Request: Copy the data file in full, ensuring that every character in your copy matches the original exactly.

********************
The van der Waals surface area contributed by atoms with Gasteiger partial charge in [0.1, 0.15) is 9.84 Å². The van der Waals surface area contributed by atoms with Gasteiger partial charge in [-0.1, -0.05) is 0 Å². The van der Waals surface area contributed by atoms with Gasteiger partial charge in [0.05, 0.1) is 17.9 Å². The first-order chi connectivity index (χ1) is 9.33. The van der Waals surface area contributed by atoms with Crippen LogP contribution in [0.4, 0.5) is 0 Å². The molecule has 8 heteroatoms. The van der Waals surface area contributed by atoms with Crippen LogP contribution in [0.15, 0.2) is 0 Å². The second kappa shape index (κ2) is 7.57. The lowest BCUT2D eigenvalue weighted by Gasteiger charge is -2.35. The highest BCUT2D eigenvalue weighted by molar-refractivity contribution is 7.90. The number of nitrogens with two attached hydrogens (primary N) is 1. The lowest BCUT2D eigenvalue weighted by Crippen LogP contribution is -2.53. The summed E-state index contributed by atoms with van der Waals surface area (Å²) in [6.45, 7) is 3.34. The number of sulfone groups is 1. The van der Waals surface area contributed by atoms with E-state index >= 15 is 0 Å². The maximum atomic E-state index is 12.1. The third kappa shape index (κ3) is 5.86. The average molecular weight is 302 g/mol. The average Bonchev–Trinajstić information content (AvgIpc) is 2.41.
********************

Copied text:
The van der Waals surface area contributed by atoms with Gasteiger partial charge in [0.1, 0.15) is 9.84 Å². The van der Waals surface area contributed by atoms with Gasteiger partial charge in [-0.1, -0.05) is 0 Å². The van der Waals surface area contributed by atoms with Gasteiger partial charge in [0.05, 0.1) is 17.9 Å². The first-order chi connectivity index (χ1) is 9.33. The van der Waals surface area contributed by atoms with Crippen LogP contribution in [0.4, 0.5) is 0 Å². The molecule has 8 heteroatoms. The van der Waals surface area contributed by atoms with Crippen LogP contribution in [0.15, 0.2) is 0 Å². The second kappa shape index (κ2) is 7.57. The lowest BCUT2D eigenvalue weighted by Gasteiger charge is -2.35. The highest BCUT2D eigenvalue weighted by molar-refractivity contribution is 7.90. The number of nitrogens with two attached hydrogens (primary N) is 1. The lowest BCUT2D eigenvalue weighted by Crippen LogP contribution is -2.53. The summed E-state index contributed by atoms with van der Waals surface area (Å²) in [6.45, 7) is 3.34. The number of sulfone groups is 1. The van der Waals surface area contributed by atoms with E-state index >= 15 is 0 Å². The maximum atomic E-state index is 12.1. The third kappa shape index (κ3) is 5.86. The average molecular weight is 302 g/mol. The average Bonchev–Trinajstić information content (AvgIpc) is 2.41.